Frolicking in the Great Outdoors is a wonderful thing – until you have to endure the mosquitoes. Besides delivering an almost-maddening itch with their bite, mosquitoes are also carriers of the West Nile Virus. Although the virus is not usually deadly, it is a sure-fire way toput a damper on summer fun. (You can read more about West Nile Virus symptoms here.)
Although the use of insect repellents containing DEET is usually recommended, the effects of DEET on human health are questionable, at best. “Citing human health reasons, Health Canada barred the sale of insect repellents for human use that contained more than 30% DEET in a 2002 re-evaluation. The agency recommended that DEET based products be used on children between the ages of 2 and 12 only if the concentration of DEET is 10% or less and that repellents be applied no more than 3 times a day, children under 2 should not receive more than 1 application of repellent in a day and DEET based products of any concentration not be used on infants under 6 months.” (http://en.wikipedia.org/wiki/DEET)
So what about natural alternatives? According to a 2002 study by the New England Journal of Medicine, DEET-free, natural insect repellents are a completely effective alternative – without the health risks. Here’s the recap of the best natural repellents, courtesy of about.com:
“The most effective natural mosquito repellent at the time of writing is Repel Lemon Eucalyptus.
- A 2002 study in the New England Journal of Medicine compared different synthetic chemical and herbal repellents: Repel Lemon Eucalyptus Repellent provided 120.1 minutes of mosquito protection, more than a repellent with a low concentration of the chemical DEET (Off Skintastic for Kids with 4.75% DEET provided 88.4 minutes of protection) and less than Off Deep Woods with 23.8% DEET, which provided 301.5 minutes of protection.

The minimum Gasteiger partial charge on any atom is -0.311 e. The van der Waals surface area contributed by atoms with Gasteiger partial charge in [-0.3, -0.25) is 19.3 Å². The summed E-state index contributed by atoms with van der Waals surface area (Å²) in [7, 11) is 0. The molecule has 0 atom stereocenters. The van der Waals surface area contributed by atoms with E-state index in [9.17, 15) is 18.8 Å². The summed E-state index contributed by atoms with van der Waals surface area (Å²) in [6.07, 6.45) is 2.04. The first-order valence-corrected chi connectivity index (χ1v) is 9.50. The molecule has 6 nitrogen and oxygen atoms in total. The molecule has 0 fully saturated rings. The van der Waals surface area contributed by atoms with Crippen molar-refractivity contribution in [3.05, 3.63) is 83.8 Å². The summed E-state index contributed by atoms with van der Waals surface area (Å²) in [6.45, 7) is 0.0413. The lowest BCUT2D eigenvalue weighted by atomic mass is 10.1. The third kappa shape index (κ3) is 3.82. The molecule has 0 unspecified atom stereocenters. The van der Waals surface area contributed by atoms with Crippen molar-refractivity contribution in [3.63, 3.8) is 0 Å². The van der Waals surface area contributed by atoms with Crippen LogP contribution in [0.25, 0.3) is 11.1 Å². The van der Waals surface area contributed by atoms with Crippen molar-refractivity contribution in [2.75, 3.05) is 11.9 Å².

- A study by the US Department of Agriculture compared four synthetic mosquito repellents and eight natural mosquito repellents and found that Repel Lemon Eucalyptus was the most effective repellent, more so than a 7% DEET repellent.
- Lemon eucalyptus oil repellents, in addition to the chemicals DEET and picaridin, have been registered with the U.S. Environmental Protection Agency (which means that the materials have been reviewed and approved for effectiveness and human safety) and recommended by the Centers for Disease Control and Prevention (CDC) for mosquitoes that may carry the West Nile virus.
- A June 2006 Consumer Reports article stated that after conducting their own tests, Repel Lemon Eucalyptus was the best non-DEET mosquito repellent. However, volunteers criticized its odor.”
Don’t like the smell of “Repel”? There’s another effective option:
“The New England Journal of Medicine study found that Bite Blocker provided 94.6 minutes of protection against mosquitos. This is slightly more effective than Off Skintastic for Kids (containing 4.75% DEET), which provided 88.4 minutes of protection.
The study by the United States Department of Agriculture ranked Bite Blocker number two in effectiveness after Repel. Bite Blocker was rated more effective than a synthetic 7% DEET mosquito repellent.
While we’re all familiar with the wonders of citronella, evidence points to it being an excellent second-defense, but comparatively ineffective as a stand-alone repellent. Citronella candles and incense should be used in combination with other, stronger repellents for maximum benefit.
So what if we all end up smelling like lemon-eucalyptus while frolicking in the Great Outdoors? We will be able to sound out “Shoo-Fly, Don’t Bother Me” ’round the campfire with DEET-free (and mosquito-free) confidence.
(photo courtesy of Wal-Mart.com)